From the 19th to the 21st of February, the first Spanish Muslim Fair will be celebrated in Lavapies, a neighborhood in Madrid. This event is promoted by the Muslim federation (FEME), the CISCOVA (Federation of Muslim Associations in Valencia) and the Halal Institute (an organization within the Muslim association Junta Islámica).The aim of the event is to increase the visibility of Muslims and Islamic culture in Spain. There are a lot of activities scheduled, including conferences, musical performances and food sampling. The fair will include 32 booths representing different Islamic entities and other associations and institutions that work in this field.

Al-Wasatiya Center soon to open in Moscow

An agreement to base a representative office of the International al-Wasatiya Center in Moscow to proliferate ideas of moderation in Islam was signed in Kuwait during the 5th session of the “Russia and the Islamic World” Strategic Vision Group.

The International al-Wasatiya Center was founded in Kuwait several years ago and is currently run by Shaykh Yusuf al-Qaradawi’s apprentice Shaykh Isam Bashir. It has offices in a number of countries around the globe, including USA and Great Britain.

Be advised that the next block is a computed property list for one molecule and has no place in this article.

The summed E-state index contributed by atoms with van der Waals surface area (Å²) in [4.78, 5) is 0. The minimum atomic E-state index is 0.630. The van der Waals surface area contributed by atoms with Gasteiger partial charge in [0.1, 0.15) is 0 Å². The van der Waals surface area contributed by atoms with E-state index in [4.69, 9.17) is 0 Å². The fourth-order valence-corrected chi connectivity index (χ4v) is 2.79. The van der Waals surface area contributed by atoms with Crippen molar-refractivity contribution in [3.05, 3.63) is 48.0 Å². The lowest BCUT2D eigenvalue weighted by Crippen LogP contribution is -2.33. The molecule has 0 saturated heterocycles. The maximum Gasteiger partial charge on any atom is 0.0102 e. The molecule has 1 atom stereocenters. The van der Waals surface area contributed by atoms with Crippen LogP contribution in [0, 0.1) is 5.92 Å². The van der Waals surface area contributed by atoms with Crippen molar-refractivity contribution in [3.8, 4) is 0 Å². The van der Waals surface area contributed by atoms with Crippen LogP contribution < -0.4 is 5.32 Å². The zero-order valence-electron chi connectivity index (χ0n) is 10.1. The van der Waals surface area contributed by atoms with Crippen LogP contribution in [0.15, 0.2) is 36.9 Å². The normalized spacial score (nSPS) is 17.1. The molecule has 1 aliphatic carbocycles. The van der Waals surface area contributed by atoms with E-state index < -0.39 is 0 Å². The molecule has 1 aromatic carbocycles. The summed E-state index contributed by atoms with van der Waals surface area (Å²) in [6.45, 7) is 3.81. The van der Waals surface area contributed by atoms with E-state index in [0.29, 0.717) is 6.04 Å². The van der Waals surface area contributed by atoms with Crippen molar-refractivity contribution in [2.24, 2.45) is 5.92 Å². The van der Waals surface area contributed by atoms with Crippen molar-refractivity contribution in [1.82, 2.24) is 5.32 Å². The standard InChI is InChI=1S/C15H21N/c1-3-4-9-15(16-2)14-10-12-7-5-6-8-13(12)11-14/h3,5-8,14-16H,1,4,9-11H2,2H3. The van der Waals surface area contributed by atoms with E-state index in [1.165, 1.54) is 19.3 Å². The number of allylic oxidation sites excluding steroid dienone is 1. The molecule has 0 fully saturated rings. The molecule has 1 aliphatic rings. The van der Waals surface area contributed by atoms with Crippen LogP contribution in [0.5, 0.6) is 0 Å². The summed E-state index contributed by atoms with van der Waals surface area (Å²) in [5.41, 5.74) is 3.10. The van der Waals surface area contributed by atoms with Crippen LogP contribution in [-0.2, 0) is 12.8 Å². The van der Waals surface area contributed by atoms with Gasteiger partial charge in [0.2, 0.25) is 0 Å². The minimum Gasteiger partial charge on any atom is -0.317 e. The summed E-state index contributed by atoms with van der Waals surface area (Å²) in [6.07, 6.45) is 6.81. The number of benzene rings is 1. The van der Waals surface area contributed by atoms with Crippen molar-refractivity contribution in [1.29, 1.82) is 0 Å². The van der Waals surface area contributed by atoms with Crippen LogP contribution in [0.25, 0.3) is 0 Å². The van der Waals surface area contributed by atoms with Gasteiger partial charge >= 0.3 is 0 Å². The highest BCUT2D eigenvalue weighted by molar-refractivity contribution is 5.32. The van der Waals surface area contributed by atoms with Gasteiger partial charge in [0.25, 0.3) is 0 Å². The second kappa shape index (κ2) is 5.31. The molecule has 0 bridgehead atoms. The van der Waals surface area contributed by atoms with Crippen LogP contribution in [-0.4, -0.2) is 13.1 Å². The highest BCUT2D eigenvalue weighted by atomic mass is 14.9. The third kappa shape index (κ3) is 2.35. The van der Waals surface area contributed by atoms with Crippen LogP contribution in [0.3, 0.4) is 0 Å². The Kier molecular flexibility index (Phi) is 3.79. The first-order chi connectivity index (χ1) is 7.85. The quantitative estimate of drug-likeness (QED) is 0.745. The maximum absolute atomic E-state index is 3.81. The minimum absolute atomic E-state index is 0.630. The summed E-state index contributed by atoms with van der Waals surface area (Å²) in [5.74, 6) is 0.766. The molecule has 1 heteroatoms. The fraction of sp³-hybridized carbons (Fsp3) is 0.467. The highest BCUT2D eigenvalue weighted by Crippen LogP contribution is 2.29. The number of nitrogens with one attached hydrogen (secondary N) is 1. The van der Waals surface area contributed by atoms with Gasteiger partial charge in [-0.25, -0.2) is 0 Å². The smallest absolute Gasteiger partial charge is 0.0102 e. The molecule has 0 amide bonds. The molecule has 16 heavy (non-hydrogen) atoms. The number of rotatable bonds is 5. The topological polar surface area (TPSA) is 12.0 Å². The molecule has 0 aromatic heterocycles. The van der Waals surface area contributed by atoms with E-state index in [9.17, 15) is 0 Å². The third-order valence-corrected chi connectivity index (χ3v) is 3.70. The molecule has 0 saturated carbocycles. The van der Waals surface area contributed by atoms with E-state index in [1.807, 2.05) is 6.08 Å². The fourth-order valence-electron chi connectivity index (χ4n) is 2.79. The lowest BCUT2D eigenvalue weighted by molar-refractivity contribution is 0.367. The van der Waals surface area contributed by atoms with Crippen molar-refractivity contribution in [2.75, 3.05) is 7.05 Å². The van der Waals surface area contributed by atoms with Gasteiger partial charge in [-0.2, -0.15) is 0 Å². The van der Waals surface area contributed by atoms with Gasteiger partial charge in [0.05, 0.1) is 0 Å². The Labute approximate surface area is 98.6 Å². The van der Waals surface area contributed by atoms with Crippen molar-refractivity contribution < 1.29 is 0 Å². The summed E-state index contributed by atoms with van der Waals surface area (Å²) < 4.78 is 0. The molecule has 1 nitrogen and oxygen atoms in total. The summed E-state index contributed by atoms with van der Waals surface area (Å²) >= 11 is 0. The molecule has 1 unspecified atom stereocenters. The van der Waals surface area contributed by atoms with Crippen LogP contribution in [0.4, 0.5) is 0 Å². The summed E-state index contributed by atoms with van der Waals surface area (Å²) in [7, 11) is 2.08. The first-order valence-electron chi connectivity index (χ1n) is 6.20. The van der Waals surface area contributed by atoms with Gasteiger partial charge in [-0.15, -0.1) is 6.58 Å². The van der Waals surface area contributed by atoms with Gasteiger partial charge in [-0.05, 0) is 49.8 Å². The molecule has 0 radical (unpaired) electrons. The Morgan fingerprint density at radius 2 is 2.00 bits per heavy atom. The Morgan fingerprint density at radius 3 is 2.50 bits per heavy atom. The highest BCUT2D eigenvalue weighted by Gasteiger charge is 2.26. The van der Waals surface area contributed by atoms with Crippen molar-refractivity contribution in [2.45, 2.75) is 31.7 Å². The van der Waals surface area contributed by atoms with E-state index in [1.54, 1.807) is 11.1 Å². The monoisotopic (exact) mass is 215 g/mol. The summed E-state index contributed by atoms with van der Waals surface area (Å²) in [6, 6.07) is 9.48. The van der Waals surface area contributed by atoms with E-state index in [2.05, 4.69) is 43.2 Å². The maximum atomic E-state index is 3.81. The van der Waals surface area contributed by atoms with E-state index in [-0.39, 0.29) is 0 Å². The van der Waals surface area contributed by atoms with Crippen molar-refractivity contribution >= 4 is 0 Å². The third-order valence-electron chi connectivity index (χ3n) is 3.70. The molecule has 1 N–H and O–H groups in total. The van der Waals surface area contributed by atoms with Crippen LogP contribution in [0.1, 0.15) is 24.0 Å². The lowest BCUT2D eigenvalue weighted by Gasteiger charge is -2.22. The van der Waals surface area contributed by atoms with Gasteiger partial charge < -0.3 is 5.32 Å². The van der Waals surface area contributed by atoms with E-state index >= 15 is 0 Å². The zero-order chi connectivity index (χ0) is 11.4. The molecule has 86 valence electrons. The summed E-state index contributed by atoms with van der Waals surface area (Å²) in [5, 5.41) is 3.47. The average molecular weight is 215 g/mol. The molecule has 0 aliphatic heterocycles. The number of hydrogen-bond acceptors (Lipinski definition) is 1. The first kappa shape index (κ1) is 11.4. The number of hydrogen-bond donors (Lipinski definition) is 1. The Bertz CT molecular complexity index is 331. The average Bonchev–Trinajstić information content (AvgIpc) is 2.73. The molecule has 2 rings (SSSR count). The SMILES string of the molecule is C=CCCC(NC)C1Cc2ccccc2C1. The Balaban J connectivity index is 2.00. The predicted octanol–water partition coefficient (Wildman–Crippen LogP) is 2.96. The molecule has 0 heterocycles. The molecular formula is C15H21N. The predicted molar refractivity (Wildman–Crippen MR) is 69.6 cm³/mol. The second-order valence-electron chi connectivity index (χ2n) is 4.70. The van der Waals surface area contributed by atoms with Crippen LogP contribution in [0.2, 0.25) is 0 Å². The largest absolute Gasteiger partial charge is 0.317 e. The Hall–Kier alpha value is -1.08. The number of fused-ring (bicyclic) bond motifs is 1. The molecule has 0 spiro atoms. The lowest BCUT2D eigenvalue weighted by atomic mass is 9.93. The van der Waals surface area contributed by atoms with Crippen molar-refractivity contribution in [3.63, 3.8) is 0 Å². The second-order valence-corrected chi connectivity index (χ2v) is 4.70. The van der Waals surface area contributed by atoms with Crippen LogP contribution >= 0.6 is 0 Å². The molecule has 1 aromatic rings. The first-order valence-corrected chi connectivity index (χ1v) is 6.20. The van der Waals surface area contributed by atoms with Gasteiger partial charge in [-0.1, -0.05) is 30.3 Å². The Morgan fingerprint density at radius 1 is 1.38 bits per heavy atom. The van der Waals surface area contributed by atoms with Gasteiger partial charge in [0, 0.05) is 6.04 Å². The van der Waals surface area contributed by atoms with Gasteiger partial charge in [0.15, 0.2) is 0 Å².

The agreement to open its branch office in Russia was previously reached in July 2009 during a meeting between the Islamic Culture, Science and Education Foundation (Russia) and First Deputy Minister of Islamic Affairs and Wakfs Kuwait Adel al-Falyah (Kuwait).

Swastika at the Islamic Centre

Two minors are under investigation for the swastika that appeared December 3rd on the walls of the Centre for Islamic culture in Lendinara (Rovigo).

The act seems to be the consequence of a broil between Italian and Moroccan boys.
According to the security forces, the two investigated aren’t be part of a subversive group. The act should be defined, instead, as a “mere prank”.

Wilders visit to US college cut short

A question and answer session by Dutch anti-Islam politician Geert Wilders at a college in the United States was cut short on Tuesday after “the tone of the event began to turn ‘nasty’ and some of the several hundred students ‘began jeering’”.